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     Volume 12 |Issue 03| January 18, 2013 |


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Cover Story

A Jewel Called Dhaleshwari

The Dhaleshwari is the only river around Dhaka that is, till today, spared from the wrath of pollution. The 160-kilometre long river originating from the river Jamuna in the northwestern tip of Tangail district, winds its way for 40 kilometres around Dhaka and merges with the Meghna in the downstream. The Dhaleshwari has been lucky so far. The river's banks are yet to witness the mindless industrialisation that generally unleashes the worst nightmares for the rivers and people living along it.

Morshed Ali Khan

Photos: Amirul Rajiv

The soil along the river is like gold.

One has to see to believe the benefits of an unpolluted river. Hardly 30 minutes from Dhaka, in Keraniganj, the river Dhaleshwari offers a rare glimpse of unpolluted nature. In winter, as the water flow slows down, it becomes crystal clear, exposing several feet into its depth. From the beginning of the winter, anglers, from different parts of the country converge on the banks of the river for mainly pikes, curbs and eels. Throughout the night anglers can be found on both banks of the Dhaleshwari, fishing in dotted lights of kerosene lanterns. Catches are good too. Many are rewarded with curbs weighing up to eight kilograms each and pike (Wallago Attu or boal) catches could weigh up to 20 kilograms or more. Last year Kabir, an angler from Paragram hooked a record 23-kilogram boal and sold it instantly for Tk 10,000. Another attraction in the angling world around Dhaleshwari is the near-extinct river kali-baus, a fish in the curb family that in the past thrived abundantly in our rivers. Hooking kali-baus is rare but this year, to the delight of the anglers, many have reported big catches of this species.

A cricket game on the banks of this pristine river.

For the villagers living on the banks, the river offers not only fresh, unadulterated water but also huge cash incentives. All along the river from the beginning of the winter season, groups of villagers create small pockets of sanctuaries (locally known as chata) with tree branches dumped into the river and earmarked by bamboo poles. Villagers say all sorts of river fish as well as prawns, lobsters, curbs and eels take refuge in the sanctuary. During winter, each sanctuary is harvested two ro three times. And each harvest brings hefty incentives for the groups.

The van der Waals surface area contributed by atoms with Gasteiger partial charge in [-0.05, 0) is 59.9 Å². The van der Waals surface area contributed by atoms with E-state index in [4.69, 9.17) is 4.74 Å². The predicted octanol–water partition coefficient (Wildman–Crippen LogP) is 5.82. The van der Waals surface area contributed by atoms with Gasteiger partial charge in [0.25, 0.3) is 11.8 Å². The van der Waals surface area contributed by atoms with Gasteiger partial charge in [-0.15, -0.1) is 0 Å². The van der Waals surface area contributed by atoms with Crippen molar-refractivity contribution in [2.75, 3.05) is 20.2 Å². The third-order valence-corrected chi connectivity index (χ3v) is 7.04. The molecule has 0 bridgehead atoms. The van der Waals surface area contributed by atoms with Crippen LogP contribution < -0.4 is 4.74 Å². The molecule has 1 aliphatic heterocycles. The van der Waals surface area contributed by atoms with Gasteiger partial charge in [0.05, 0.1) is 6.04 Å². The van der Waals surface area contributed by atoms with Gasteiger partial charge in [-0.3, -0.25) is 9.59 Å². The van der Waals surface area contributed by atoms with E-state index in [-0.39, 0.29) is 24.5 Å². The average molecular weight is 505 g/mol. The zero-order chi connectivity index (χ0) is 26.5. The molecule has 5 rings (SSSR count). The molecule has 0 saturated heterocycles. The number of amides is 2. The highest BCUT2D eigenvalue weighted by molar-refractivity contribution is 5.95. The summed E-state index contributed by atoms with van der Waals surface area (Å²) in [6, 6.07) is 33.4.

Ansar Ali, a farmer from Goaduri village says that last year his group of 10 neighbours made a profit of Tk three lakh from one single chata. The culture of catching bulks of river fish in chatas can be traced back to centuries especially in Dhaka and its adjacent areas. Villagers say as the number of river fish is decreasing, nowadays the chata owners feed the fish regularly to attract more.

The idyllic scene may be under threat if tanneries arrive.

“There is a big demand for Dhaleshwari fish in the area with all these rich people who made so much money with land prices rocketing,” Ansar says with a smile, adding, “Of course fish in this river are extremely delicious.”

Perfect reflection. A kingfisher soars over the crystal clear river.

Ansar recalls his childhood and says how the river has changed its course over the years. He points his finger at the horizon in the west and says the Dhaleshwari flowed miles away from where it is today. “Believe me, in those days fish was so abundant in this river that no one in the villages along this river bought fish from the market, all we did was cast our net and get enough fish for the day,” he adds.

For the local farmers, the soil along the river Dhaleshwari is simply ideal for growing anything. Thoroughly recharged by rich coats of silt every year during the flood season, the agricultural fields produce a huge amount of winter vegetables for ready city markets within reach. Farmers along the river say they do not even need fertilizer to grow vegetables.

Karizon, her husband Selim Sheikh and their school-going son, Hobby (12) and daughter Bilkis (14), grow vegetables on a rented agricultural plot by the river. Karizon says all family members give time to the family venture next to their house.

Karizon says every year during winter they grow at least five varieties of vegetables which include gourd, beans, aubergine, tomatoes, spinach and okra.

“We do not use any fertiliser because the soil is really like gold here but whenever the okras and other vegetables start growing, insects become a big problem and we have to buy some pesticide and mix few drops with the river water and spray,” Karizon says. “We pay for the children's education and our food requirements throughout the year from earnings of our produces,” she adds.

Cormorants basking on the bamboo poles around a sanctuary built by the villagers.

Belal Mia from Maniknagar area, further upstream, is also a farmer. Belal grows a wide range of vegetables. “Because I have to spend on pumps for irrigation from the river, I do not bother to do the harvest myself,” Belal says. “Instead, as soon as the vegetables are mature, I sell my entire vegetable fields to buyers and count my cash not bothering to go through the hassles of hiring labourers, harvesting, washing and then transporting to market.”